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Ready For Takeoff - Turn Your Aviation Passion Into A Career

The Ready For Takeoff podcast will help you transform your aviation passion into an aviation career. Every week we bring you instruction and interviews with top aviators in their field who reveal their flight path to an exciting career in the skies.
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Now displaying: September, 2022
Sep 19, 2022

Enlisted airmen who work in some of the Air Force's most difficult jobs will receive from $900 to $5,400 less annually beginning next month as the service faces financial challenges that affect the ranks.

Hundreds of service members will see cuts to their Special Duty Assignment Pay, known as SDAP, in fiscal 2023 -- which starts Oct. 1. Those monthly payments, ranging from $75 to $450, were an extra incentive "to compensate enlisted service members who serve in duties which are extremely difficult," according to budget documents.

"The Air Force saw an overall reduction of over $3 million to the FY23 SDAP budget based on fiscal constraints," service spokeswoman Laurel Falls told Military.com. "Due to the reduced funding levels, SDAP rates for 44 functional communities saw reductions."

In the fiscal 2023 budget, the Air Force is asking the federal government for 30,845 airmen to receive the more than $90.2 million worth of Special Duty Assignment Pay.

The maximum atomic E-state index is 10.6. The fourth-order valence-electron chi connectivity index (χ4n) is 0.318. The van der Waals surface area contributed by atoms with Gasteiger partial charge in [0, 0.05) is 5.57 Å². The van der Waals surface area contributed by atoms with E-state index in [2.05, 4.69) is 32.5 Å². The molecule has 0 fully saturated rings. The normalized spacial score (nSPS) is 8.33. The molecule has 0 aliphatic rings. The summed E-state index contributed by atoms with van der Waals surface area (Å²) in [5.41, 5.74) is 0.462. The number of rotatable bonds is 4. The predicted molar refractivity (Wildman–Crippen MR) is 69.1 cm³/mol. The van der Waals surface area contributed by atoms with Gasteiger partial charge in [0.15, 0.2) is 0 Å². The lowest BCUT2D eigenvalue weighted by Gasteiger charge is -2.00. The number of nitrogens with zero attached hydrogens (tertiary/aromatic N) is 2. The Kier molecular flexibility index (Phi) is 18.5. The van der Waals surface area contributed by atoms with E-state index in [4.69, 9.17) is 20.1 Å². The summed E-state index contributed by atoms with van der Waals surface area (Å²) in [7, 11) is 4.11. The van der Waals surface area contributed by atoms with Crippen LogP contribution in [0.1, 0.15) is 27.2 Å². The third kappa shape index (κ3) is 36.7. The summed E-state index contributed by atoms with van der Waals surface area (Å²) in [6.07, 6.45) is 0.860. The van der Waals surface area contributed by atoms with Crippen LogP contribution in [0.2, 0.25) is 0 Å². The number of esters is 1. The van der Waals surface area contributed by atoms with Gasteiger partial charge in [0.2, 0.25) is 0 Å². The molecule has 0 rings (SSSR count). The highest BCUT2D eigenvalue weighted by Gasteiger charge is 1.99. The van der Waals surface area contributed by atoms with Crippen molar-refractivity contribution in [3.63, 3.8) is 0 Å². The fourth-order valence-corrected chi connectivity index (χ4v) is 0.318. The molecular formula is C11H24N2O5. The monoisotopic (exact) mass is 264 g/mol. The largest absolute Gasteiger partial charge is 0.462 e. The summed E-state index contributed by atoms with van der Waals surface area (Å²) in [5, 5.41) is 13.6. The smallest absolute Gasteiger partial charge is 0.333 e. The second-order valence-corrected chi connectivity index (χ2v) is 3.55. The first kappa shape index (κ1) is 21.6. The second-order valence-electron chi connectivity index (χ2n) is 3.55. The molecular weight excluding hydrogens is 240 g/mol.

It's a lower figure than the last two years, being cut by $1.5 million and around 500 airmen, according to budget documents.

For 2022, the Air Force asked for 31,334 airmen to receive $91.7 million; in 2021, the service asked for 30,967 airmen to receive $90.8 million in Special Duty Assignment Pay.

The Air Force is facing a $3 million shortfall to the Special Duty Assignment Budget for 2023, according to the service. Air Force Headquarters held a meeting this past November to address the problem prior to crafting the 2023 budget, Falls told Military.com.

To avoid the cuts, lawmakers would have to reinstate the Special Duty Assignment Pay difference in the 2023 budget proposal before it's approved by Congress and signed into law by President Joe Biden. The military's annual budget could be finalized later this year.

Dozens of Air Force career fields will be affected by the cut to Special Assignment Duty Pay. One of those is recruiters.

Air Force Recruiting Service recruiters are set to lose their $75 in special duty pay each month for fiscal 2023, which would add up to nearly $900 a year in lost wages.

Losing the pay could be a blow to recruiters' morale as they face difficult challenges brought on by the COVID-19 pandemic, economic inflation and a shifting workforce. Maj. Gen. Ed Thomas, the head of the Air Force Recruiting Service, promised recruiters he would push for the extra pay to be reinstated in the next fiscal year.

The general "recognizes the unique challenges Air Force recruiters and their families experience and he is working to have the monthly $75 payment restored in the future," spokesman Randy Martin told Military.com

Here's a list of all the Air Force's special duty pay that would be reduced in fiscal 2023, according to budget documents:

  • Recruiters
  • Basic Military Training instructors
  • Human Intelligence debriefers
  • Combat Controllers
  • Pararescue operators
  • Command chief master sergeants
  • First sergeants
  • Defense Attaché Office (DAO) liaisons
  • Nuclear Enterprise airmen
  • Air Force Office of Special Investigations (AFOSI) agents